Babes Before Christ is the third LP from Camp David, a solo project by Winnipeg’s resident alt citizen Dave Shaw. Camp David, like Glass Random, another alias Shaw releases music under, relies on kitschy sounding synths to drive the beat. But unlike Glass Random, Camp David is Shaw’s designated outlet for love pop songs that are inspired by what is, for all intents and purposes, a very successful personal life. Last year saw the release of Avec Moi via Bandcamp, a record of French songs that was a balancing act between camp and art. On Babes Before Christ, Camp David returns to familiar stomping grounds, performing silly songs in a very serious way.
“All Night” is a prime example of this, with Shaw’s goofy baritone taking the track down wedding singer territory, and the simplistic synths providing a jubilant backbone to the song. “Theme from Camp David” and “Sick Kissing” are cheesy stuff, whether they provoke this reaction through demo production quality or content matter about loving someone with a runny nose. “Theme” is reminiscent of the faux lounge-porn sounds Camp David mimicked on Avec Moi; it’s interesting how non-sexual the sexual comes off to the listener. Although, with lyrics like “My mind is telling me no, but my body is telling me yes,” it’s not hard to see why, when the sexual is celebrated through a corny lens.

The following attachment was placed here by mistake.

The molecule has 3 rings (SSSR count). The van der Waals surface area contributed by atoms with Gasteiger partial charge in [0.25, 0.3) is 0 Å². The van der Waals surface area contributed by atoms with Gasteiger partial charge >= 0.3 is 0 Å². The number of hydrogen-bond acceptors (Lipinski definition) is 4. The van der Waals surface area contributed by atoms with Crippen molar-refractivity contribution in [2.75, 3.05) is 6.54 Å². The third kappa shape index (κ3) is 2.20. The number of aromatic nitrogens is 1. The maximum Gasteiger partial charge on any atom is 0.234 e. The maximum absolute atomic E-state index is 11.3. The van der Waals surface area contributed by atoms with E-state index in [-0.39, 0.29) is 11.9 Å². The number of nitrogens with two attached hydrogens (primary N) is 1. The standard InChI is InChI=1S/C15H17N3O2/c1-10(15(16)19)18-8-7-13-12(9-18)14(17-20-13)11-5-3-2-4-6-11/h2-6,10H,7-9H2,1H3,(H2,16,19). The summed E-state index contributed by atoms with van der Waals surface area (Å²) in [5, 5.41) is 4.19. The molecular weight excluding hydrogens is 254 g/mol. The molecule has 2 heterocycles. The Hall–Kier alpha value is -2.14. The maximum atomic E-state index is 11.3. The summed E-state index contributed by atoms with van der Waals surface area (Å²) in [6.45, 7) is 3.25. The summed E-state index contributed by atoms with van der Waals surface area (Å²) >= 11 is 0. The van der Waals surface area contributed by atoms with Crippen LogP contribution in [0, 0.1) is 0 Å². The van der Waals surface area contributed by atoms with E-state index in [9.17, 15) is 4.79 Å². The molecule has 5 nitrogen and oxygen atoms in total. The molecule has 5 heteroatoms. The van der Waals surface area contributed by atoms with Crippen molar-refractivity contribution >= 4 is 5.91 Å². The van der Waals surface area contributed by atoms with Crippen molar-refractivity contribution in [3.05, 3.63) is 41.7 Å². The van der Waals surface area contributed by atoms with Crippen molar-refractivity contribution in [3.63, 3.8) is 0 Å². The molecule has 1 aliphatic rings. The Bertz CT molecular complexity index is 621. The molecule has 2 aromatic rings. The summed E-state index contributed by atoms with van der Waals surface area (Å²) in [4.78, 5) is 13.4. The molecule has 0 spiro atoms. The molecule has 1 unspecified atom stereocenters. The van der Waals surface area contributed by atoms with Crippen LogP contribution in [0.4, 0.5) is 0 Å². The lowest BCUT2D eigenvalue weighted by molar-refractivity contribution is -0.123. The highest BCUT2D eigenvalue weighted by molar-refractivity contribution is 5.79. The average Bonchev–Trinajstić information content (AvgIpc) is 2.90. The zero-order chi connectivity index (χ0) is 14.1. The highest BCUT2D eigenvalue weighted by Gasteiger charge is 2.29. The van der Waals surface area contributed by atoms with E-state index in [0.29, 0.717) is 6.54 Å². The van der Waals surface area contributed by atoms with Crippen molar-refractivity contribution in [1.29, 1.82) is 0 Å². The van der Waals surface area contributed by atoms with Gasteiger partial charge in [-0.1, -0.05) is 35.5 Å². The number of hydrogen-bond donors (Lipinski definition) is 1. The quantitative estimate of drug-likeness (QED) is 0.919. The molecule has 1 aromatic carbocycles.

That corny line also sums up the record in general, because BBC is enjoyable in a way that defies logic. On one level, it’s pleasant and undemanding pop music, but on another level, it’s stylized schtick. To anyone who is familiar with Shaw’s internet writings, such as his fruit poems, Camp David can be seen as a continuation of an internet brand identity that’s based on nervous detachment and amateurish personas, where irony and artificiality play vital roles. It’s like if Hipster Runoff made music instead of snarky comments about musicians.
If parody is all there is to Camp David, there would not be more to say, but the most exciting moments on BBC are when the songs push past a performance of knowing nods and take on a life of their own. “Merlin in Jeans” is a fine piece of bedroom pop, similar to the sparkling dance numbers one finds on early Work Drugs. “Over and Over” is an unabashed love ode, a coherent, realized song that rings a similar bell to Miniature Tigers, while the instrumental “All – Horse Olympics 2044” is a reminder that chillwave is forever.
Fun and internet-friendly, Babes Before Christ is out January 4 via Bandcamp.